in School Leadership

Organizational A.D.D.

Even the best organizations can suffer from ADD (Attention Deficit Disorder).  In his 2001 book, Good to Great, Jim Collins uses an analogy that illustrates how organizations succeed and fail based on what they focus on.  He calls this phenomenon the Flywheel and the Doom Loop.  He paints a vivid picture of pushing a massive metal disc weighing 2,000 pounds.  With effort, there is eventually a point where the flywheel gets easier to push, a breakthrough period where the momentum kicks in.

Collins connects this analogy to organizations that succeed after a cohesive effort focused on growth.  It comes with consistency and a commitment to clearly defined principles and goals.  The “Doom Loop” is what happens when the organization is tempted to change direction.  Picture trying to change the direction of the 2,000-pound flywheel.  Progress must slow down for the turn to begin or the wheel will fall over.  Momentum is lost and, in many cases, organizations stall.

This is the current state of many school systems across the United States.  Two and a half years after the signing of ESSA, we continue to wait for its impact at the local level.  The flywheel is stalled.  In the meantime, states are developing new rating systems and local school systems are rolling out their plans to meet the new guidelines.  It is a huge responsibility.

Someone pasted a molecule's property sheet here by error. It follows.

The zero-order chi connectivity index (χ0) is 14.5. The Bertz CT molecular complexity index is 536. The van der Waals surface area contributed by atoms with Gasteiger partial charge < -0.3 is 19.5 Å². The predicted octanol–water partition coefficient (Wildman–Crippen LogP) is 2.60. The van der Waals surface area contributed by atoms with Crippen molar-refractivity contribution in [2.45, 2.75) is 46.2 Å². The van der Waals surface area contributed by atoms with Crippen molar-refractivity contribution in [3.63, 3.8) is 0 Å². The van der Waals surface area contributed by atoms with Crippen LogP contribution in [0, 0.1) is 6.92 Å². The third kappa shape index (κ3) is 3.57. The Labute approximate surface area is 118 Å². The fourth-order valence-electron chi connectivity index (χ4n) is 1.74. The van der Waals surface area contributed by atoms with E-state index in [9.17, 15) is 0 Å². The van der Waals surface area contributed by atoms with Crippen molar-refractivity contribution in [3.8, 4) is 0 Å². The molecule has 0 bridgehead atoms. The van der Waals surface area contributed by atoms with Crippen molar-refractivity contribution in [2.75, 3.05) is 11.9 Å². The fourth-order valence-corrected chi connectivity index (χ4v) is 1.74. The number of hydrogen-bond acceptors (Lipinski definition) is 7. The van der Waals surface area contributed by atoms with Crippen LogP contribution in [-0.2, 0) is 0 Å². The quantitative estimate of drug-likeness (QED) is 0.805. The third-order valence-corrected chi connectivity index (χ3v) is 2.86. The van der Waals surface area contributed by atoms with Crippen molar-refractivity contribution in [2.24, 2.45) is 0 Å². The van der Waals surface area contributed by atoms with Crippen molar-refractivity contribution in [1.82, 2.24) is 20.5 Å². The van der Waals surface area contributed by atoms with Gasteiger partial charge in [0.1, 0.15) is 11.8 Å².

One of the by-products of modern school reform is that the number of people with their “hands in the pot” has increased.  This creates challenges that reach directly to the classroom level.  School districts, in their attempt to meet the needs of all children, are all over the place with their initiatives.  Organizational ADD leads to school districts doing many things to support students, but none of them particularly well.

Schools must support students through holistic approaches, but their focus and efforts should be their choice.  Our role as administrators should be to make sure that the “toolbox” that teachers use is filled with every tool they need to help students.  Once we’ve done that, teachers should be empowered to use those tools at their discretion.  We must stop micro-managing our schools and our teachers.  If we get stuck in the “doom loop,” it is the students who will be run over by the flywheel.

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